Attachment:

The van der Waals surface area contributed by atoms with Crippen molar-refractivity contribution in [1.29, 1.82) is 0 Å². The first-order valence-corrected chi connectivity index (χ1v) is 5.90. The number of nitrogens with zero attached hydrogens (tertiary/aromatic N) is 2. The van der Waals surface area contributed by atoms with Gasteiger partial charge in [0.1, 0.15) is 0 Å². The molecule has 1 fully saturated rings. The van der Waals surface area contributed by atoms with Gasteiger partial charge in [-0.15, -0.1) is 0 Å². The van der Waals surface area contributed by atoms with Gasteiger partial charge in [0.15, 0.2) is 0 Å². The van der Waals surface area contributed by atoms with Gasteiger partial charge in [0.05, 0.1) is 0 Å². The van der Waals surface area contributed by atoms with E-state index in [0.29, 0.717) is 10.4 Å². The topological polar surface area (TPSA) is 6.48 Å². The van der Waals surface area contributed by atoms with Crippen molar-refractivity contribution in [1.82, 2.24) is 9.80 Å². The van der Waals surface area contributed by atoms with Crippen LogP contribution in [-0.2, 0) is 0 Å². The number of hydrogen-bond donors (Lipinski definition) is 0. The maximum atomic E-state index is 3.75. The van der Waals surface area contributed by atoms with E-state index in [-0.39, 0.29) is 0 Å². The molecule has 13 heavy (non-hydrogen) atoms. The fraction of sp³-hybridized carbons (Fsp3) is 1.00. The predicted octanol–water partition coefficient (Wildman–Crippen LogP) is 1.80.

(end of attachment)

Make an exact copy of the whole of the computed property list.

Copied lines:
The van der Waals surface area contributed by atoms with Crippen molar-refractivity contribution in [1.29, 1.82) is 0 Å². The first-order valence-corrected chi connectivity index (χ1v) is 5.90. The number of nitrogens with zero attached hydrogens (tertiary/aromatic N) is 2. The van der Waals surface area contributed by atoms with Gasteiger partial charge in [0.1, 0.15) is 0 Å². The molecule has 1 fully saturated rings. The van der Waals surface area contributed by atoms with Gasteiger partial charge in [-0.15, -0.1) is 0 Å². The van der Waals surface area contributed by atoms with Gasteiger partial charge in [0.15, 0.2) is 0 Å². The van der Waals surface area contributed by atoms with Gasteiger partial charge in [0.05, 0.1) is 0 Å². The van der Waals surface area contributed by atoms with E-state index in [0.29, 0.717) is 10.4 Å². The topological polar surface area (TPSA) is 6.48 Å². The van der Waals surface area contributed by atoms with Crippen molar-refractivity contribution in [1.82, 2.24) is 9.80 Å². The van der Waals surface area contributed by atoms with Crippen LogP contribution in [-0.2, 0) is 0 Å². The number of hydrogen-bond donors (Lipinski definition) is 0. The maximum atomic E-state index is 3.75. The van der Waals surface area contributed by atoms with E-state index in [-0.39, 0.29) is 0 Å². The molecule has 13 heavy (non-hydrogen) atoms. The fraction of sp³-hybridized carbons (Fsp3) is 1.00. The predicted octanol–water partition coefficient (Wildman–Crippen LogP) is 1.80.